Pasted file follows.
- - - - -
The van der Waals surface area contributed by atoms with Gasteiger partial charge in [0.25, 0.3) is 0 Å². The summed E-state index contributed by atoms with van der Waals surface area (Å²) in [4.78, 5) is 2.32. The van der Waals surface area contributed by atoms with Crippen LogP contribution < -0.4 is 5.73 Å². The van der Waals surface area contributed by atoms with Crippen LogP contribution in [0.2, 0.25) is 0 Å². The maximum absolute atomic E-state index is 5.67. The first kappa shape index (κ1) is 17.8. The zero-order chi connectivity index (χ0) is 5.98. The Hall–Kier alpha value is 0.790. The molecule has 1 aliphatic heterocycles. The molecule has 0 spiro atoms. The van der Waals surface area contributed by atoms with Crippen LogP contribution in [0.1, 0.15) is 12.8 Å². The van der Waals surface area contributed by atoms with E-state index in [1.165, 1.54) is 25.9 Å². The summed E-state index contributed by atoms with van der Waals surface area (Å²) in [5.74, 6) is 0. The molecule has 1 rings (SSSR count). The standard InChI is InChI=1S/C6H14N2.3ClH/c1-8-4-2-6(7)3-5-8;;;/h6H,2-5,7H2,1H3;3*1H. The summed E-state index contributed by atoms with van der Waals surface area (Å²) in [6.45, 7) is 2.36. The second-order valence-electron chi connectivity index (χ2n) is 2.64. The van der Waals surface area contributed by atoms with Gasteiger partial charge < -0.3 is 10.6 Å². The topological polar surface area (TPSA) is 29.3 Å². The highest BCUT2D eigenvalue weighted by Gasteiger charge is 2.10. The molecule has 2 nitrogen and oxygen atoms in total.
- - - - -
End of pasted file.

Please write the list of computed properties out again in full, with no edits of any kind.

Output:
The van der Waals surface area contributed by atoms with Gasteiger partial charge in [0.25, 0.3) is 0 Å². The summed E-state index contributed by atoms with van der Waals surface area (Å²) in [4.78, 5) is 2.32. The van der Waals surface area contributed by atoms with Crippen LogP contribution < -0.4 is 5.73 Å². The van der Waals surface area contributed by atoms with Crippen LogP contribution in [0.2, 0.25) is 0 Å². The maximum absolute atomic E-state index is 5.67. The first kappa shape index (κ1) is 17.8. The zero-order chi connectivity index (χ0) is 5.98. The Hall–Kier alpha value is 0.790. The molecule has 1 aliphatic heterocycles. The molecule has 0 spiro atoms. The van der Waals surface area contributed by atoms with Crippen LogP contribution in [0.1, 0.15) is 12.8 Å². The van der Waals surface area contributed by atoms with E-state index in [1.165, 1.54) is 25.9 Å². The summed E-state index contributed by atoms with van der Waals surface area (Å²) in [5.74, 6) is 0. The molecule has 1 rings (SSSR count). The standard InChI is InChI=1S/C6H14N2.3ClH/c1-8-4-2-6(7)3-5-8;;;/h6H,2-5,7H2,1H3;3*1H. The summed E-state index contributed by atoms with van der Waals surface area (Å²) in [6.45, 7) is 2.36. The second-order valence-electron chi connectivity index (χ2n) is 2.64. The van der Waals surface area contributed by atoms with Gasteiger partial charge < -0.3 is 10.6 Å². The topological polar surface area (TPSA) is 29.3 Å². The highest BCUT2D eigenvalue weighted by Gasteiger charge is 2.10. The molecule has 2 nitrogen and oxygen atoms in total.